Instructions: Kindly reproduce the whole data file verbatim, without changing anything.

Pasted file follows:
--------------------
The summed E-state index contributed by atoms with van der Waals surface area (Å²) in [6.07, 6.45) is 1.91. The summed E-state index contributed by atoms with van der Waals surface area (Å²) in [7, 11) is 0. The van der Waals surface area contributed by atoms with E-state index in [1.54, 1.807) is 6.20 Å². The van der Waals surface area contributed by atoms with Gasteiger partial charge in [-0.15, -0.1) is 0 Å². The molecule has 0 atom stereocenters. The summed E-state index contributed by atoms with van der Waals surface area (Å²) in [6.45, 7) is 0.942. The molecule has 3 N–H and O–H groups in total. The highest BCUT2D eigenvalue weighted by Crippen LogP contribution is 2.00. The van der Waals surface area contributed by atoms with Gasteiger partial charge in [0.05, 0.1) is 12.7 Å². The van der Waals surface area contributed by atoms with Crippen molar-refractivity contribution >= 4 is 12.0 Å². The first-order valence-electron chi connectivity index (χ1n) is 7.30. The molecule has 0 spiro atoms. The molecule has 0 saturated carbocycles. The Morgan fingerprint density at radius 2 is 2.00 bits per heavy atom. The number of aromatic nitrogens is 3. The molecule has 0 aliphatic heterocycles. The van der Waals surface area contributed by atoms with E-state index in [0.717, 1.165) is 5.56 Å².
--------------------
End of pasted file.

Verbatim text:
The summed E-state index contributed by atoms with van der Waals surface area (Å²) in [6.07, 6.45) is 1.91. The summed E-state index contributed by atoms with van der Waals surface area (Å²) in [7, 11) is 0. The van der Waals surface area contributed by atoms with E-state index in [1.54, 1.807) is 6.20 Å². The van der Waals surface area contributed by atoms with Gasteiger partial charge in [-0.15, -0.1) is 0 Å². The molecule has 0 atom stereocenters. The summed E-state index contributed by atoms with van der Waals surface area (Å²) in [6.45, 7) is 0.942. The molecule has 3 N–H and O–H groups in total. The highest BCUT2D eigenvalue weighted by Crippen LogP contribution is 2.00. The van der Waals surface area contributed by atoms with Gasteiger partial charge in [0.05, 0.1) is 12.7 Å². The van der Waals surface area contributed by atoms with Crippen molar-refractivity contribution >= 4 is 12.0 Å². The first-order valence-electron chi connectivity index (χ1n) is 7.30. The molecule has 0 spiro atoms. The molecule has 0 saturated carbocycles. The Morgan fingerprint density at radius 2 is 2.00 bits per heavy atom. The number of aromatic nitrogens is 3. The molecule has 0 aliphatic heterocycles. The van der Waals surface area contributed by atoms with E-state index in [0.717, 1.165) is 5.56 Å².